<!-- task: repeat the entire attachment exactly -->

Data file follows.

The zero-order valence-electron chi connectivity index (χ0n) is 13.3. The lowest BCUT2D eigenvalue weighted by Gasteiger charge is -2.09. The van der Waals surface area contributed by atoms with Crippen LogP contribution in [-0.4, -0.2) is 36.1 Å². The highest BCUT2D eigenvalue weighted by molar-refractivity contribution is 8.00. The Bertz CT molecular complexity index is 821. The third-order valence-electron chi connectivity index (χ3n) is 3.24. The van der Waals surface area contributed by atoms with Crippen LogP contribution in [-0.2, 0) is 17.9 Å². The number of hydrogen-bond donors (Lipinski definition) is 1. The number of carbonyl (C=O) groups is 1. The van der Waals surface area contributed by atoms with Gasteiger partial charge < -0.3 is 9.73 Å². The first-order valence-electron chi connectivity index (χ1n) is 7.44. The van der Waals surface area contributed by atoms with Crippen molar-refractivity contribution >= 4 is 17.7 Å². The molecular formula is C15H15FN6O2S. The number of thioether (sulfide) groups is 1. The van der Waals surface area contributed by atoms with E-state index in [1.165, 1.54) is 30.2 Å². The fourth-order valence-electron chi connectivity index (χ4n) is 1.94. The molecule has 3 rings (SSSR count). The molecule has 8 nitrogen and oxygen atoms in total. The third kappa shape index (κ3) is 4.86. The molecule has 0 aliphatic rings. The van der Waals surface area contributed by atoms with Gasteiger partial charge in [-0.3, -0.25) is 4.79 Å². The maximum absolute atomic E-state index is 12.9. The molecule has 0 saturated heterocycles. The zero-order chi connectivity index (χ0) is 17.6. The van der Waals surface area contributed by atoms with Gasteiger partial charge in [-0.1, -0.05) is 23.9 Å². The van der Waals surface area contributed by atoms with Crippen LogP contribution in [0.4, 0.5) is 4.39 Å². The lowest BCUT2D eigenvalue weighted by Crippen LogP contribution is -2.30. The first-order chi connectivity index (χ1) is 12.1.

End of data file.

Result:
The zero-order valence-electron chi connectivity index (χ0n) is 13.3. The lowest BCUT2D eigenvalue weighted by Gasteiger charge is -2.09. The van der Waals surface area contributed by atoms with Crippen LogP contribution in [-0.4, -0.2) is 36.1 Å². The highest BCUT2D eigenvalue weighted by molar-refractivity contribution is 8.00. The Bertz CT molecular complexity index is 821. The third-order valence-electron chi connectivity index (χ3n) is 3.24. The van der Waals surface area contributed by atoms with Crippen LogP contribution in [-0.2, 0) is 17.9 Å². The number of hydrogen-bond donors (Lipinski definition) is 1. The number of carbonyl (C=O) groups is 1. The van der Waals surface area contributed by atoms with Gasteiger partial charge < -0.3 is 9.73 Å². The first-order valence-electron chi connectivity index (χ1n) is 7.44. The van der Waals surface area contributed by atoms with Crippen molar-refractivity contribution >= 4 is 17.7 Å². The molecular formula is C15H15FN6O2S. The number of thioether (sulfide) groups is 1. The van der Waals surface area contributed by atoms with E-state index in [1.165, 1.54) is 30.2 Å². The fourth-order valence-electron chi connectivity index (χ4n) is 1.94. The molecule has 3 rings (SSSR count). The molecule has 8 nitrogen and oxygen atoms in total. The third kappa shape index (κ3) is 4.86. The molecule has 0 aliphatic rings. The van der Waals surface area contributed by atoms with Gasteiger partial charge in [-0.3, -0.25) is 4.79 Å². The maximum absolute atomic E-state index is 12.9. The molecule has 0 saturated heterocycles. The zero-order chi connectivity index (χ0) is 17.6. The van der Waals surface area contributed by atoms with Gasteiger partial charge in [-0.1, -0.05) is 23.9 Å². The van der Waals surface area contributed by atoms with Crippen LogP contribution in [0.4, 0.5) is 4.39 Å². The lowest BCUT2D eigenvalue weighted by Crippen LogP contribution is -2.30. The first-order chi connectivity index (χ1) is 12.1.